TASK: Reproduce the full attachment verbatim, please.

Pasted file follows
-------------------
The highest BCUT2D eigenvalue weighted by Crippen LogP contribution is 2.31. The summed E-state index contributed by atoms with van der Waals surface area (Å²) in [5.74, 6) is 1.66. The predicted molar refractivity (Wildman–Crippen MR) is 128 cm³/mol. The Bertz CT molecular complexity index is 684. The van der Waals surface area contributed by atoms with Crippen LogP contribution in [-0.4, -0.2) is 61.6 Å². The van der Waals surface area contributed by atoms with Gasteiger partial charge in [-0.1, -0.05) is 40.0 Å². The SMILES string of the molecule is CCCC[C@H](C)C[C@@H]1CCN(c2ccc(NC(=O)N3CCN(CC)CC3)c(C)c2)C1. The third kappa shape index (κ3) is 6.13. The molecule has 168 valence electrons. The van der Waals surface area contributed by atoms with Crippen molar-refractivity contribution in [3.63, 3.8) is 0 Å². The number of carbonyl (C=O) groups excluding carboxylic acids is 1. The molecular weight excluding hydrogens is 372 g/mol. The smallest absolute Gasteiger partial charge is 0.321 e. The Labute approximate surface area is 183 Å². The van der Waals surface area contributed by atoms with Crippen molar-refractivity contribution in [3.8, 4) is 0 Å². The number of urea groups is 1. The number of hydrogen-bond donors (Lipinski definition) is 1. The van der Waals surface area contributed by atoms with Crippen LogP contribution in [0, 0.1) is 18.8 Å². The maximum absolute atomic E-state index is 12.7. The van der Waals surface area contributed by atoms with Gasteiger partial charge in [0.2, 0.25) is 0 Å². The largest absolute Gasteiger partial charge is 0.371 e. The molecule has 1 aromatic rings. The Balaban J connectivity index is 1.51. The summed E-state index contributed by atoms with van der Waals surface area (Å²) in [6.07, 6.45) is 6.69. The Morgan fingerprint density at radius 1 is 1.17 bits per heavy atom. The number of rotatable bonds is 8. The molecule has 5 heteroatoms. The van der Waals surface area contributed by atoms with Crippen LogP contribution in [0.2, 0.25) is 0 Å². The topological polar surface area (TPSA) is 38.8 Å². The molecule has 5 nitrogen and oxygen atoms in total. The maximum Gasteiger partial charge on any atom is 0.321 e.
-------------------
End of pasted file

The highest BCUT2D eigenvalue weighted by Crippen LogP contribution is 2.31. The summed E-state index contributed by atoms with van der Waals surface area (Å²) in [5.74, 6) is 1.66. The predicted molar refractivity (Wildman–Crippen MR) is 128 cm³/mol. The Bertz CT molecular complexity index is 684. The van der Waals surface area contributed by atoms with Crippen LogP contribution in [-0.4, -0.2) is 61.6 Å². The van der Waals surface area contributed by atoms with Gasteiger partial charge in [-0.1, -0.05) is 40.0 Å². The SMILES string of the molecule is CCCC[C@H](C)C[C@@H]1CCN(c2ccc(NC(=O)N3CCN(CC)CC3)c(C)c2)C1. The third kappa shape index (κ3) is 6.13. The molecule has 168 valence electrons. The van der Waals surface area contributed by atoms with Crippen molar-refractivity contribution in [3.63, 3.8) is 0 Å². The number of carbonyl (C=O) groups excluding carboxylic acids is 1. The molecular weight excluding hydrogens is 372 g/mol. The smallest absolute Gasteiger partial charge is 0.321 e. The Labute approximate surface area is 183 Å². The van der Waals surface area contributed by atoms with Crippen molar-refractivity contribution in [3.8, 4) is 0 Å². The number of urea groups is 1. The number of hydrogen-bond donors (Lipinski definition) is 1. The van der Waals surface area contributed by atoms with Crippen LogP contribution in [0, 0.1) is 18.8 Å². The maximum absolute atomic E-state index is 12.7. The van der Waals surface area contributed by atoms with Gasteiger partial charge in [0.2, 0.25) is 0 Å². The largest absolute Gasteiger partial charge is 0.371 e. The molecule has 1 aromatic rings. The Balaban J connectivity index is 1.51. The summed E-state index contributed by atoms with van der Waals surface area (Å²) in [6.07, 6.45) is 6.69. The Morgan fingerprint density at radius 1 is 1.17 bits per heavy atom. The number of rotatable bonds is 8. The molecule has 5 heteroatoms. The van der Waals surface area contributed by atoms with Crippen LogP contribution in [0.2, 0.25) is 0 Å². The topological polar surface area (TPSA) is 38.8 Å². The molecule has 5 nitrogen and oxygen atoms in total. The maximum Gasteiger partial charge on any atom is 0.321 e.